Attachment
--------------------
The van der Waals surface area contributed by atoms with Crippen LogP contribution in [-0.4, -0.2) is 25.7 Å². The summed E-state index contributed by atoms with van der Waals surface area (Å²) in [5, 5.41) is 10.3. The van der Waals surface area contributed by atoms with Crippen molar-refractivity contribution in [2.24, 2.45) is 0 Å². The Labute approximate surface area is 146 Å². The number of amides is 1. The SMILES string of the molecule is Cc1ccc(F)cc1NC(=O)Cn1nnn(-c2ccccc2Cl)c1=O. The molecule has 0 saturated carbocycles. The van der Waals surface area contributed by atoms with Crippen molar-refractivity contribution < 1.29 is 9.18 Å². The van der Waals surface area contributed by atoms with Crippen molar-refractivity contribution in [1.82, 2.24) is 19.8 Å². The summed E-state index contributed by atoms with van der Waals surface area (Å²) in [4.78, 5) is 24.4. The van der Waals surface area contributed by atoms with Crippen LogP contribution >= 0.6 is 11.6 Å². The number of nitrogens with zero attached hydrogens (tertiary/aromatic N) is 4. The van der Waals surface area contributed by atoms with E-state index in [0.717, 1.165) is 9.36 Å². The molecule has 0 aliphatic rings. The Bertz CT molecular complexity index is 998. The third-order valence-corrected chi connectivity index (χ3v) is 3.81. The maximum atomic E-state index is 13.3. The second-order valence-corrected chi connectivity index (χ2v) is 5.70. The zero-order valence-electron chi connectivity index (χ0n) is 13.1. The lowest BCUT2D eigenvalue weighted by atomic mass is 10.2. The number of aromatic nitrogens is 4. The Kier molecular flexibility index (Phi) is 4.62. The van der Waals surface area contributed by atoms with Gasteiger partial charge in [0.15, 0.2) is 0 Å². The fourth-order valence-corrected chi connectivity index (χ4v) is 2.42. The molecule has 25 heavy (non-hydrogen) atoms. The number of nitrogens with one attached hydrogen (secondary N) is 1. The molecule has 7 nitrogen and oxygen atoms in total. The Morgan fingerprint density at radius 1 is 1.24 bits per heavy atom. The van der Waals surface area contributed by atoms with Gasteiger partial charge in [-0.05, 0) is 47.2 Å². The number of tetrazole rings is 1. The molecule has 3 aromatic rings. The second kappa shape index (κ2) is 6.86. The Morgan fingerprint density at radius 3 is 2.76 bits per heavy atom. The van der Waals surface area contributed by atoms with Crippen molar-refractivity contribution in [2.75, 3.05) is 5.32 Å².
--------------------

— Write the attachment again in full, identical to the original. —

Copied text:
The van der Waals surface area contributed by atoms with Crippen LogP contribution in [-0.4, -0.2) is 25.7 Å². The summed E-state index contributed by atoms with van der Waals surface area (Å²) in [5, 5.41) is 10.3. The van der Waals surface area contributed by atoms with Crippen molar-refractivity contribution in [2.24, 2.45) is 0 Å². The Labute approximate surface area is 146 Å². The number of amides is 1. The SMILES string of the molecule is Cc1ccc(F)cc1NC(=O)Cn1nnn(-c2ccccc2Cl)c1=O. The molecule has 0 saturated carbocycles. The van der Waals surface area contributed by atoms with Crippen molar-refractivity contribution < 1.29 is 9.18 Å². The van der Waals surface area contributed by atoms with Crippen molar-refractivity contribution in [1.82, 2.24) is 19.8 Å². The summed E-state index contributed by atoms with van der Waals surface area (Å²) in [4.78, 5) is 24.4. The van der Waals surface area contributed by atoms with Crippen LogP contribution >= 0.6 is 11.6 Å². The number of nitrogens with zero attached hydrogens (tertiary/aromatic N) is 4. The van der Waals surface area contributed by atoms with E-state index in [0.717, 1.165) is 9.36 Å². The molecule has 0 aliphatic rings. The Bertz CT molecular complexity index is 998. The third-order valence-corrected chi connectivity index (χ3v) is 3.81. The maximum atomic E-state index is 13.3. The second-order valence-corrected chi connectivity index (χ2v) is 5.70. The zero-order valence-electron chi connectivity index (χ0n) is 13.1. The lowest BCUT2D eigenvalue weighted by atomic mass is 10.2. The number of aromatic nitrogens is 4. The Kier molecular flexibility index (Phi) is 4.62. The van der Waals surface area contributed by atoms with Gasteiger partial charge in [0.15, 0.2) is 0 Å². The fourth-order valence-corrected chi connectivity index (χ4v) is 2.42. The molecule has 25 heavy (non-hydrogen) atoms. The number of nitrogens with one attached hydrogen (secondary N) is 1. The molecule has 7 nitrogen and oxygen atoms in total. The Morgan fingerprint density at radius 1 is 1.24 bits per heavy atom. The van der Waals surface area contributed by atoms with Gasteiger partial charge in [-0.05, 0) is 47.2 Å². The number of tetrazole rings is 1. The molecule has 3 aromatic rings. The second kappa shape index (κ2) is 6.86. The Morgan fingerprint density at radius 3 is 2.76 bits per heavy atom. The van der Waals surface area contributed by atoms with Crippen molar-refractivity contribution in [2.75, 3.05) is 5.32 Å².